Hair Tutorial: A Basic Game of Thrones or Fantasy Hairstyle

Hairstyling is not my strong point, but over the years, I have slowly figured out a few tricks to make historical hairstyles work for me. When I made my Game of Thrones dress, I knew I would need a hairstyle to go with it. McCalls 6940 is based on Kings Landing fashions from the earlier seasons of the show. The hairstyles varied depending on the character wearing it (personality, prestige, all that jazz), but there were some basic features that seemed fairly universal: half-up, braided, and loose waves.

Cersei

Cersei

Margaery

Margaery

Sansa

Sansa

As luck would have it, the styles aren’t too far off from an era I’ve already tackled hair for: the 1870s!

My basic 1870s hairstyle. You can click here for the tutorial.

In fact, here’s an original 1870s hairstyle “how to” that, if you stopped before the last step and just left the hair loose in back, would make a perfect Westeros style:

As you can see in the original 1870s tutorial above, hairpieces are almost always necessary to get the right look, even if you have fairly long hair. The secret to costume-perfect hair is the magical “curl loaf.”

Behold! The Curl Loaf!

For my Game of Thrones hairstyle, I wanted a very full look, a mix of Margaery’s overabundant curls with Cersei’s and Sansa’s braided buns. Even though I have hair past my shoulders and my fab-o curl loaf, for a properly fantastic noblewoman’s hair-do I needed MORE HAIR. My curl loaf is from from “Hair World by Jamie.”  I usually buy from their eBay store because it’s usually a few dollars cheaper, but they have a regular website, too. I was so pleased with the color and service that I ordered a matching clip-on ponytail from their eBay store. The clip is HUGE and secure, so it’s easy to wear. I am pretty pleased with it!

RAWR!
To make the crescent bun shape, I use the clip sideways. I gathered it into a ponytail with ribbon and made two braids: only large, one small.

I have difficult hair to match because the roots are naturally much darker than my ends which are more reddish to boot. You can see what I mean in the pics below where my natural ends peek out from under the hairpiece. When I do a regular bun out of my natural hair, it looks almost fake because my ends are such a different color! I  match hairpieces to my roots for that very reason. It looks more natural that way. These two hairpieces are both #10s on the  HWBJ color chart and are a perfect match for my roots. My ends are closer to a #15.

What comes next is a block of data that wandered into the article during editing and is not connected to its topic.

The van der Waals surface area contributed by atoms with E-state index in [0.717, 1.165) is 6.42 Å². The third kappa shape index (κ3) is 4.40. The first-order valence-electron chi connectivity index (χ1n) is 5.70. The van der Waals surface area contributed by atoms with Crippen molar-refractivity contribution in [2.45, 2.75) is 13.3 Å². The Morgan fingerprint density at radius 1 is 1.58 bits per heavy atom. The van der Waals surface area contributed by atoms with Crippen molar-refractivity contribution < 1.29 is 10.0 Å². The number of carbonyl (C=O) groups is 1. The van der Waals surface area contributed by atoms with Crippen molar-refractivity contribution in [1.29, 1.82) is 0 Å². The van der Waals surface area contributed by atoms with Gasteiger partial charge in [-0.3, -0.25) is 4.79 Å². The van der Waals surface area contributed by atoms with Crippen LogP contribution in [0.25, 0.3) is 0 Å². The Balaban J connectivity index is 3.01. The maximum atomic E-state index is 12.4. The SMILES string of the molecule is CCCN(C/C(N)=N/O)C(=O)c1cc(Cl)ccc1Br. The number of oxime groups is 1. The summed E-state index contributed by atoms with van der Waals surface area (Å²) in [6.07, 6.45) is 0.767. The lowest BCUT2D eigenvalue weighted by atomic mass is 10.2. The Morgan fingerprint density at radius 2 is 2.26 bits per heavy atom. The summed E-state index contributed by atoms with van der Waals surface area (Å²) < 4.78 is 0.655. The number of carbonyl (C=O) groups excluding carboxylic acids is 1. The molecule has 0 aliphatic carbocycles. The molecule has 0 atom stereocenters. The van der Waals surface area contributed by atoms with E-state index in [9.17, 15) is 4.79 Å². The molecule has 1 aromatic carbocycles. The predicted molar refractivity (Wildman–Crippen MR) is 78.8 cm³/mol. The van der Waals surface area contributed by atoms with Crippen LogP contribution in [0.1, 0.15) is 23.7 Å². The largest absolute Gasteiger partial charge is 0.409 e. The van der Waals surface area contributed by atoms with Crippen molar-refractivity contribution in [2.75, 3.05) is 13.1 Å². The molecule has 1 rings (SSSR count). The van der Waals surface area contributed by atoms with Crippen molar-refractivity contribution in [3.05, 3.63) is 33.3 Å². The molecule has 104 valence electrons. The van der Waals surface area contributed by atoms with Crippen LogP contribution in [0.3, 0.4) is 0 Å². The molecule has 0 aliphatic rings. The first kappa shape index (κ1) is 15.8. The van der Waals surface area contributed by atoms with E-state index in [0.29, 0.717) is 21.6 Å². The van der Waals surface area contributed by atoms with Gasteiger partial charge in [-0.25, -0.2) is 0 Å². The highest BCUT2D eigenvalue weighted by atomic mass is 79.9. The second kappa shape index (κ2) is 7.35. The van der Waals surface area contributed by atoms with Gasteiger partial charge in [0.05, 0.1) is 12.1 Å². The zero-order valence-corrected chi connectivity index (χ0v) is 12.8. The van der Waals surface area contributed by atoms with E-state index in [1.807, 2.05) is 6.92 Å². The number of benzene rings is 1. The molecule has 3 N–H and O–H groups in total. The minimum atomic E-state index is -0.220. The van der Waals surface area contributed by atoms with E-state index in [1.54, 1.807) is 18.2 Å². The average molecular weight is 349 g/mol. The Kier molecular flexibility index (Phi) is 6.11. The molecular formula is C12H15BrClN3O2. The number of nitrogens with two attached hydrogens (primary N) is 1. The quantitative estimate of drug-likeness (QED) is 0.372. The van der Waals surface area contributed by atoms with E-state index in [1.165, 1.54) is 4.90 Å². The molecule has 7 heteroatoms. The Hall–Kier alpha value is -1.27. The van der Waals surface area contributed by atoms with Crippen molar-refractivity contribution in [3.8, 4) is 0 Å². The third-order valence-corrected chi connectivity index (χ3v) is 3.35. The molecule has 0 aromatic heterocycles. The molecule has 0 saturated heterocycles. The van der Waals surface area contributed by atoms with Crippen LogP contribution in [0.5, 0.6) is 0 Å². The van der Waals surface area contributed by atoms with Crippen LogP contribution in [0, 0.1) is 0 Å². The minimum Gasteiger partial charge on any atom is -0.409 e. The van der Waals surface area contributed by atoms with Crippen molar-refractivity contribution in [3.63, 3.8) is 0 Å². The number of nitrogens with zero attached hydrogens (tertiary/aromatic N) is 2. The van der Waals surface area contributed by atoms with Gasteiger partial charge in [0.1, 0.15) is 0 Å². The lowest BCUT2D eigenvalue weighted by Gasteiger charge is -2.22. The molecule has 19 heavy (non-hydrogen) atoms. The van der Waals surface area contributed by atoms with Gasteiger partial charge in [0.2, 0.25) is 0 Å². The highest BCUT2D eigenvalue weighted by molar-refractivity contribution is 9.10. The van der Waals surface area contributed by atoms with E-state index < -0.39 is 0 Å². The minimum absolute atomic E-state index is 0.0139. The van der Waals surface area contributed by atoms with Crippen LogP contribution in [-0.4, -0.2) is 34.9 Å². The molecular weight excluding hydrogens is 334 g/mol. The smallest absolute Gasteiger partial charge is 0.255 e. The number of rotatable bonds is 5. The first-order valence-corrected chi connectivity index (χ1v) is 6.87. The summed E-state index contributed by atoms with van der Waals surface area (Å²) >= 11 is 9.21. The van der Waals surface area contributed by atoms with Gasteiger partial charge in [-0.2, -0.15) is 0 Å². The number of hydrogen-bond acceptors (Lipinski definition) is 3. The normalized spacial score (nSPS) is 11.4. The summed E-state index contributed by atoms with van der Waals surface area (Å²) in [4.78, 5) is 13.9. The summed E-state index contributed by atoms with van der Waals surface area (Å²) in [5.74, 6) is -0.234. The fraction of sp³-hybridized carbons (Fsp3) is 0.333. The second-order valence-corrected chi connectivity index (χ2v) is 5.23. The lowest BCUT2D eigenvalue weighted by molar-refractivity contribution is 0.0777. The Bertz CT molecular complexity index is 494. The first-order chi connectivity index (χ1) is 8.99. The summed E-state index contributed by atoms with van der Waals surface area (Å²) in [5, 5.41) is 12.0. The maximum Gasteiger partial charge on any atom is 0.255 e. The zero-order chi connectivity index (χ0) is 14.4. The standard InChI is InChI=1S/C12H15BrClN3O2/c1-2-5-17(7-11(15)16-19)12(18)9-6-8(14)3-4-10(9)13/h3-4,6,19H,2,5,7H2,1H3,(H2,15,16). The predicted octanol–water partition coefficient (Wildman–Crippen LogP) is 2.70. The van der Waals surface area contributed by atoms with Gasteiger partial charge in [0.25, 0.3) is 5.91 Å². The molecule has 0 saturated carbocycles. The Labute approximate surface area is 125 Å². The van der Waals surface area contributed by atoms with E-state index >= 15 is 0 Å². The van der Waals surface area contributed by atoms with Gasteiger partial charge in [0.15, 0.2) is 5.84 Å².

Together with my curl loaf and just four bobby pins, I was able to create this hairstyle:

It looks complex, but it’s deceptively simple! First, I put my hair half up. Then I clip the ponytail on sideways, bobby pin the braids how I like them, clip on the curl loaf to hide the ribbon in back, and I’m done! I made a little illustration chart to explain it visually:

I color coded it for enhanced clarity: Yellow is your natural hair, red is the clip-in ponytail, blue is the thick braid, green is the little braid, and hot pink is the curl loaf (which I made pink because it totally looks like a tiny brain in my drawing!).
When you make the ponytail on the hairpiece, use ribbon, not a hair-tie. Modern elastic hair-ties add a lot of thickness and spring and are very obvious/hard to hide. Ribbon lies smoothly and if you choose a raw silk one that is similar in color to the hair, it hides so much more easily! I’ve discovered that much of the struggle I have styling historical hair comes from overly-bulky elastic hair-ties. It’s amazing how much difference styling with ribbon or twine can make!

This hairdo looks super complex, but it only takes about 15 minutes to do and is really easy to wear!

The ponytail is a bit heavy, but it doesn’t pull or pinch my scalp, plus the braids can be rearranged in a variety of ways to change the look. If you don’t have curly or wavy hair, curl your natural hair before putting on your hairpieces for extra volume or choose a straight hairpiece instead of a curled one.

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